Sunday, January 30, 2011


Today was a day when none of us felt like leaving the house. That's how it started.

Instead, we lay around - in bed - and read.

I finished Emma Donoghue's Room (highly recommended, by the way) and my daughter read some more of The Secret Seven by Enid Blyton whose books I used to read as a child. A thread was knitting, I thought, a thread was creating something other than what it normally does.

It was a day that started in a lazy way but the slowness prompted a frenzy of movment.

The movement involved clearing out two bookshelves and a box full of miscellanous stuff. A black bag was filled with books no longer used or not loved enough for a second or third read. Old colouring books and school reports were rediscovered.
There was a joy in this.
There was a newness to it, too.
And nothing was called rubbish: these will be passed on through a local charity shop or recycled along with rough drafts of my stories.

We relieved ourselves of a bag-full of possessions like dust from a paino.

Our tiredness seemed to vanish so we cycled in the cold air up the tree-lined avenue to Castletown House - Ireland's largest and earliest Palladian style house.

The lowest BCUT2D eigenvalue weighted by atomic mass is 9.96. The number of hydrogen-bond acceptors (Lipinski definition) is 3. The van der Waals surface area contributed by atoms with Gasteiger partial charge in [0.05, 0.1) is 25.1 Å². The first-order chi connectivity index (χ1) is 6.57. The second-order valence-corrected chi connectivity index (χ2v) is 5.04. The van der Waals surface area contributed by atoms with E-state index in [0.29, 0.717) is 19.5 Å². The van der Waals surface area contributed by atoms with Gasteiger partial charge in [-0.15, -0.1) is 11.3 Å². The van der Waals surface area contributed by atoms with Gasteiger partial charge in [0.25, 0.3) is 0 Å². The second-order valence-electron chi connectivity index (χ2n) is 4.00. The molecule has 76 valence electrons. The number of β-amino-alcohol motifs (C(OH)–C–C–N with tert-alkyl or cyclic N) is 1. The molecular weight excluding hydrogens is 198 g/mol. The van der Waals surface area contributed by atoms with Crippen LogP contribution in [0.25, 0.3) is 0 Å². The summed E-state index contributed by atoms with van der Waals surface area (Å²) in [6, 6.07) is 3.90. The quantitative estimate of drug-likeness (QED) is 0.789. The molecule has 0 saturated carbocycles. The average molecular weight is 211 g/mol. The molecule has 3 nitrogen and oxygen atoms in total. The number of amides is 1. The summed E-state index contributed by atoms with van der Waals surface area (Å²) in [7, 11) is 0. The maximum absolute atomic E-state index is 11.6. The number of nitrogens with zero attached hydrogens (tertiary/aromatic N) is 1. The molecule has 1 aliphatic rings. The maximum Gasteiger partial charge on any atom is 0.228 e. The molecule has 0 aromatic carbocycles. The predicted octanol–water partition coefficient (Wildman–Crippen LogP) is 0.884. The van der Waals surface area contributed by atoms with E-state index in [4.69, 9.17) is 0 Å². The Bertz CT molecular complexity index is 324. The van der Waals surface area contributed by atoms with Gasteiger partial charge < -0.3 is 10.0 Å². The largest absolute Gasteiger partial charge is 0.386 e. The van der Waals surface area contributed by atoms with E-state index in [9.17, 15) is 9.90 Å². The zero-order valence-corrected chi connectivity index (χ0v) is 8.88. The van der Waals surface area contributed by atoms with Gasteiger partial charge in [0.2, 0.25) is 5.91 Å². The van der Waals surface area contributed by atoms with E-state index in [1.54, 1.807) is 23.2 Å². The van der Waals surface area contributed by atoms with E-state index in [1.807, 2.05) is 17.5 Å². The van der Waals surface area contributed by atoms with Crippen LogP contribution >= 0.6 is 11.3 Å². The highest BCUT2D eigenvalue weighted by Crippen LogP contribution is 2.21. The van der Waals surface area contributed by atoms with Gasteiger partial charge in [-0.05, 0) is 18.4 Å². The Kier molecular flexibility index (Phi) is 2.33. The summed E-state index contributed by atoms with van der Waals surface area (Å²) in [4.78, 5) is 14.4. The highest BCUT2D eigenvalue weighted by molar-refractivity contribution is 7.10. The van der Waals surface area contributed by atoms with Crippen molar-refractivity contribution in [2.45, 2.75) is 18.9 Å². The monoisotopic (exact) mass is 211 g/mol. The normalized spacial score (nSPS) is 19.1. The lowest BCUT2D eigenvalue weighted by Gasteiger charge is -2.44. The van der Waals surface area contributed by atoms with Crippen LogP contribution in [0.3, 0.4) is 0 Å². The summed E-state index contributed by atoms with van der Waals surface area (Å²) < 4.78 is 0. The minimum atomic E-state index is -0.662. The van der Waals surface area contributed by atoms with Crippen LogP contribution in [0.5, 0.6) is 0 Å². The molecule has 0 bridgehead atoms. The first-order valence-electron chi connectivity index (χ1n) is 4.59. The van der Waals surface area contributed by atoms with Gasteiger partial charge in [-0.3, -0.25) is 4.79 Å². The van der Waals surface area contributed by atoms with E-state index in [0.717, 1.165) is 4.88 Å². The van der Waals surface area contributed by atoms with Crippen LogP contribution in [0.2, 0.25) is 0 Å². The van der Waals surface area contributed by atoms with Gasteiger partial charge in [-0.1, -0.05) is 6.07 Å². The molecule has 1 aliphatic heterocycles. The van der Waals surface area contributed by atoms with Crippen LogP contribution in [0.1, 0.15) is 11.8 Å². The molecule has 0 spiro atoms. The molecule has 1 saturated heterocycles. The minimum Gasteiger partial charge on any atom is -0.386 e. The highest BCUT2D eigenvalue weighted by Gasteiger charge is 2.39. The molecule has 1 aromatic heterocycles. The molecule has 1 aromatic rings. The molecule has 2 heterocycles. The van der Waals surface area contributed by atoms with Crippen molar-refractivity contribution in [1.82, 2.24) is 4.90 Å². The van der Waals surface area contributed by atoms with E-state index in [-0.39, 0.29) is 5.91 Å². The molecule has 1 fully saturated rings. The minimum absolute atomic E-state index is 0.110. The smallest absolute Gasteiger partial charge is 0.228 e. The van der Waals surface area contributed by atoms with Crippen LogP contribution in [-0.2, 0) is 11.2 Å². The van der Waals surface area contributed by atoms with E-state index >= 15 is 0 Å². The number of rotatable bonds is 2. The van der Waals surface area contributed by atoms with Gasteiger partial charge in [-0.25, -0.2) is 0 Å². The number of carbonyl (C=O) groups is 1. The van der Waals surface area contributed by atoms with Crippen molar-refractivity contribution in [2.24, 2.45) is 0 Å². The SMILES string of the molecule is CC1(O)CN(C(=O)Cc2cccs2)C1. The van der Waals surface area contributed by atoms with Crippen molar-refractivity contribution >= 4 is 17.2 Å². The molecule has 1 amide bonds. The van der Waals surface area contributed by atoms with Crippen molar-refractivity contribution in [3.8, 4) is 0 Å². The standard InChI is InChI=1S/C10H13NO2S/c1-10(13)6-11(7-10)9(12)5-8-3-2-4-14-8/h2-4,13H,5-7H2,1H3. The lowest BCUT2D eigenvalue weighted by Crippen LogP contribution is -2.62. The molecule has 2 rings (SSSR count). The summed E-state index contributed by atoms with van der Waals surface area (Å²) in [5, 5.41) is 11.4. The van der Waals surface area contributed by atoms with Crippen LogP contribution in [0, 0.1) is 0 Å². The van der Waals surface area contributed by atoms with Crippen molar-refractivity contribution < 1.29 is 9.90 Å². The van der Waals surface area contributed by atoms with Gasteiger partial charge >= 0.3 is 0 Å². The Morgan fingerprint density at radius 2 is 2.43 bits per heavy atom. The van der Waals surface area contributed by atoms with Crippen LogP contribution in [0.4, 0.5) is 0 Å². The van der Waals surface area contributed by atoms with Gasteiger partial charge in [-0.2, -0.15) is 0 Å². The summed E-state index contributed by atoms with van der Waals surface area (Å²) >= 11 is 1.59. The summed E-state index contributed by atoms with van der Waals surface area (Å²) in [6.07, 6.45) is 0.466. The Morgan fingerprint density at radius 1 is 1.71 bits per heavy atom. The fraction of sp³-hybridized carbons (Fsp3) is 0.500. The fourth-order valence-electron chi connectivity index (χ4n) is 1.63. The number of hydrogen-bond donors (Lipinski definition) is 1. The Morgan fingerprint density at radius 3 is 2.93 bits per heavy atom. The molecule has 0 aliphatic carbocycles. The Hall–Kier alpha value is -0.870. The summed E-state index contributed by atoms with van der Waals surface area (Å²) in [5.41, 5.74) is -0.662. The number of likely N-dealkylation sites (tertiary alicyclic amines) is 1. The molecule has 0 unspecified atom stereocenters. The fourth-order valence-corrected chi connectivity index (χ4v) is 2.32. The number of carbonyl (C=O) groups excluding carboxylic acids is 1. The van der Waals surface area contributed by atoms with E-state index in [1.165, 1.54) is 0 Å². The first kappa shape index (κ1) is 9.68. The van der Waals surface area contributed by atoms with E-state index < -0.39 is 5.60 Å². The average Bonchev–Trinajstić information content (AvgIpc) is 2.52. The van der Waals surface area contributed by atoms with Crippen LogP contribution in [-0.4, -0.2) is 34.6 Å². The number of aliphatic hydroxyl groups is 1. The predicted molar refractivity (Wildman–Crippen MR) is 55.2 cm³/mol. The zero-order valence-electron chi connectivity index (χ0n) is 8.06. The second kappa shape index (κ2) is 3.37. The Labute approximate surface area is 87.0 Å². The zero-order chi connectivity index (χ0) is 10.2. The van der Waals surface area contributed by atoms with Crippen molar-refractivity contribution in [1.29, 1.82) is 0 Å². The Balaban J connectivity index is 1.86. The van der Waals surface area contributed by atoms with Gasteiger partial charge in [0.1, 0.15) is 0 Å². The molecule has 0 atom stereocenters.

We zoomed past families with dogs, children and grandmothers; all 'taking in the fresh air'; all hoping for some sort of renewal of energy. We didn't stop to take in the views; we kept going, home, home again for some further expression.

My daughter sat down with a hot chocolate and started drawing.

I started writing a story entitled "Possessions", prompted, partly by our blog here, partly by the feeling of things shifting and moving today, partly because it is the end of the first month in a new year.

It is, of course, also about how possessions are held; how they are kept; what value we assign to them. In my story, the main character has just attempted suicide and is not permitted to have any possessions. His clothes are itemised in his notes and are stored in a bag. His notes state:
  • one pair of blue jeans;
  • one navy heavy cotton hooded jumper;
  • one white tee-shirt;
  • one pair of grey underpants;
  • one pair of white socks;
  • one right and one left of black runners;
  • one wrist-watch with a worn tan leather strap.
  • No valuables on person.
My thoughts, my challenge, then in this collaboration is how, I wonder would the idea of not having possessions be expressed in something that is made specifically to possess?
A bowl.
A story.
Can we,
* do we *
possess them?

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